• Optimized C-mapper code is obtained through manual parallelization of existing code using techniques pertinent to algorithm’s structure

    • Reduced development time can come at cost of performance


  • We thank the following vendors for application mapping tools, information, and technical support:

    • Celoxica (Handel C)

    • Impulse Accelerated Technologies (Impulse C)

    • Nallatech (DIME-C)

    • Mitrion (Mitrion C)

  • We thank the following vendors for providing tools and/or hardware that made this study possible:

    • Aldec (Active-HDL & Riviera EDA tools)

    • Intel (Xeon servers)

    • Nallatech (FUSE & DIMEtalk tools, RC boards)

    • Xilinx (ISE, RC boards, FPGAs)




[3] K. Morris, “Catapult C: Mentor Announces Architectural Synthesis,”, June 1, 2004.

[4] Nallatech, Inc., “DIME-C User Guide,” Reference Manual, United Kingdom, 2005.

[5] Celoxica, Ltd. “Using Handel-C with DK,” Training Manual, United Kingdom, 2005.

[6] D. Pellerin and S. Thibault, “Practical FPGA Programming in C,” Pearson Education, Inc., Upper Saddle River, NJ, 2005.

[7] Mitrionics AB, Inc, “The Mitrion Processor,” Product Overview, Sweden, 2005.

[8] M. Gokhale, J. Stone and E. Gomersall, “Co-Synthesis to a Hybrid RISC/FPGA Architecture,” Journal of VLSI Signal Processing Systems, 24, pp. 165-180, 2000.

[9] J. Hammes and W. Böhm, “The SA-C Language,” Reference Manual, Colorado State University, 2001.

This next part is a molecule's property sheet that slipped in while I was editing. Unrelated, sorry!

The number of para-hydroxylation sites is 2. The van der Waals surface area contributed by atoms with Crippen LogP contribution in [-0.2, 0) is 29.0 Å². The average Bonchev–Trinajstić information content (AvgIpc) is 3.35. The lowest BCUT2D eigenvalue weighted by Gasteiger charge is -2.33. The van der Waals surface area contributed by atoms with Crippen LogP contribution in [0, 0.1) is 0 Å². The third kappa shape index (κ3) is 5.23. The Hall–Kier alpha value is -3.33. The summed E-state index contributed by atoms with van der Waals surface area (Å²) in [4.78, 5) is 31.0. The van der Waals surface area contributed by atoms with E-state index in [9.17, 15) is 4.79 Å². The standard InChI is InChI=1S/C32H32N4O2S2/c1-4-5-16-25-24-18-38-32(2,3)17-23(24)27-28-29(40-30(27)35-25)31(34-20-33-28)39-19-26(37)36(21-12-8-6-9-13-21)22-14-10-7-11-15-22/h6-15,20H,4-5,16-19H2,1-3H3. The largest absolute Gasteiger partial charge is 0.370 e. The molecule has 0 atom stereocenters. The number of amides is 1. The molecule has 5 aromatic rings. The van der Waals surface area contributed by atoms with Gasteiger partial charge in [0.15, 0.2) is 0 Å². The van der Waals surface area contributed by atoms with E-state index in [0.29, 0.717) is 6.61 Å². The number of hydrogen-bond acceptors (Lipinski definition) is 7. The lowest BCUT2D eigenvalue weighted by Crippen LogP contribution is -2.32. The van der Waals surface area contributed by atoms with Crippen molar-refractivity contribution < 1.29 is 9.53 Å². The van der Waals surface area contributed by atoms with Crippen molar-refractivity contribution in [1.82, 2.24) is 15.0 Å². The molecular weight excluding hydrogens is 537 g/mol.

[10]J. Hammes, M. Chawathe and W. Böhm, “The SA-C Compiler,” Reference Manual, Colorado State University, 2001.

[11]Colorado State Univ. “Cameron Poster for ACS PI Meeting,” Arlington, VA, March 7, 2002.

[12] I. Troxel, “CARMA: An Infrastructure for Reconfigurable High-Performance Computing,” Ph.D. Prospectus, University of Florida, pp. 30-32, 2005.

[13] R. Goering, “Open-source C compiler targets FPGAs,”, October 18, 2002.

[14] J. Frigo, M. Gokhale and D. Lavenier, “Evaluation of Streams-C C-to-FPGA Compiler: An Applications Perspective,” Proc. ACM/SIGDA International Symposium on Field-Programmable Gate Arrays (FPGA), Monterey, CA, February 11-13, 2001.


[16] OSCI, “SystemC 2.0.1 Language Reference Manual,” Reference Manual, San Jose, CA, 2003.

[17] D. A. Buell, S. Akella, J. P. Davis, G. Quan, and D. Caliga, "The DARPA boolean equation benchmark on a reconfigurable computer," Proc. Military Applications of Programmable Logic Devices (MAPLD),Washington, DC, September 8-10, 2004.

[18] V. Aggarwal, I. Troxel, and A George, “Design and Analysis of Parallel N-Queens on Reconfigurable Hardware with Handel-C and MPI” Proc. MAPLD, Washington, DC, September 8-10, 2004.

[19] J. Jussel, “The future of programmable SoC design is C-based”, Proc. Engineering of Reconfigurable Systems and Algorithms (ERSA), Las Vegas, NV, June 27-30, 2005.